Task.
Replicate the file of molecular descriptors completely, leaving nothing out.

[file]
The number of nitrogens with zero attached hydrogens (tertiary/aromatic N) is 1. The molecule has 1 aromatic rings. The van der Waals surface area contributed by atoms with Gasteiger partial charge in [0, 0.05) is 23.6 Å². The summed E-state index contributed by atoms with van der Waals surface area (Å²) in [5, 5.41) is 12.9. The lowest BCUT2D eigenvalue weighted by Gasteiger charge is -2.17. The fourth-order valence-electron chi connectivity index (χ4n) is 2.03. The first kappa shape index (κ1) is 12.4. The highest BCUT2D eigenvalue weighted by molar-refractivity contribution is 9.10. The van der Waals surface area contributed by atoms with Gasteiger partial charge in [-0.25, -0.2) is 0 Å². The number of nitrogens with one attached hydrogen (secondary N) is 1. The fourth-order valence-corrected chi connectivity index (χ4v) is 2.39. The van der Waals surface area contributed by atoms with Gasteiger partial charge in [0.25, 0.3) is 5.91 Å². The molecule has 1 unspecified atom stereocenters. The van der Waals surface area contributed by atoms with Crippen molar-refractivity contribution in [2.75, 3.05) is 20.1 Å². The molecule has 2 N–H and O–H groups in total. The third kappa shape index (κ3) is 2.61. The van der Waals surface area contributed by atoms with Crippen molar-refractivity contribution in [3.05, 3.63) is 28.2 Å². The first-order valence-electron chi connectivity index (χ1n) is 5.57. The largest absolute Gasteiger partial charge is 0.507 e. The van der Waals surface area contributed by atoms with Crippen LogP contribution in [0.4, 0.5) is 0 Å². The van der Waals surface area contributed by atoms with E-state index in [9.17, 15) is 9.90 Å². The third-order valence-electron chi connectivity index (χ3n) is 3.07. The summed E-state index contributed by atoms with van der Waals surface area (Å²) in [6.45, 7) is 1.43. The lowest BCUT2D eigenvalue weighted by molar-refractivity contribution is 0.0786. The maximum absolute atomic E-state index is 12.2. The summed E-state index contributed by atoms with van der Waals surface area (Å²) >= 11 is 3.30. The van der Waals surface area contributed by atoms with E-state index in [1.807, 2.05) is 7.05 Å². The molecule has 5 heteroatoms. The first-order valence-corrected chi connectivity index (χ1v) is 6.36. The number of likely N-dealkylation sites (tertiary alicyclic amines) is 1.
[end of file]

The number of nitrogens with zero attached hydrogens (tertiary/aromatic N) is 1. The molecule has 1 aromatic rings. The van der Waals surface area contributed by atoms with Gasteiger partial charge in [0, 0.05) is 23.6 Å². The summed E-state index contributed by atoms with van der Waals surface area (Å²) in [5, 5.41) is 12.9. The lowest BCUT2D eigenvalue weighted by Gasteiger charge is -2.17. The fourth-order valence-electron chi connectivity index (χ4n) is 2.03. The first kappa shape index (κ1) is 12.4. The highest BCUT2D eigenvalue weighted by molar-refractivity contribution is 9.10. The van der Waals surface area contributed by atoms with Gasteiger partial charge in [-0.25, -0.2) is 0 Å². The number of nitrogens with one attached hydrogen (secondary N) is 1. The fourth-order valence-corrected chi connectivity index (χ4v) is 2.39. The van der Waals surface area contributed by atoms with Gasteiger partial charge in [0.25, 0.3) is 5.91 Å². The molecule has 1 unspecified atom stereocenters. The van der Waals surface area contributed by atoms with Crippen molar-refractivity contribution in [2.75, 3.05) is 20.1 Å². The molecule has 2 N–H and O–H groups in total. The third kappa shape index (κ3) is 2.61. The van der Waals surface area contributed by atoms with Crippen molar-refractivity contribution in [3.05, 3.63) is 28.2 Å². The first-order valence-electron chi connectivity index (χ1n) is 5.57. The largest absolute Gasteiger partial charge is 0.507 e. The van der Waals surface area contributed by atoms with Crippen LogP contribution in [0.4, 0.5) is 0 Å². The van der Waals surface area contributed by atoms with E-state index in [9.17, 15) is 9.90 Å². The third-order valence-electron chi connectivity index (χ3n) is 3.07. The summed E-state index contributed by atoms with van der Waals surface area (Å²) in [6.45, 7) is 1.43. The lowest BCUT2D eigenvalue weighted by molar-refractivity contribution is 0.0786. The maximum absolute atomic E-state index is 12.2. The summed E-state index contributed by atoms with van der Waals surface area (Å²) >= 11 is 3.30. The van der Waals surface area contributed by atoms with E-state index in [1.807, 2.05) is 7.05 Å². The molecule has 5 heteroatoms. The first-order valence-corrected chi connectivity index (χ1v) is 6.36. The number of likely N-dealkylation sites (tertiary alicyclic amines) is 1.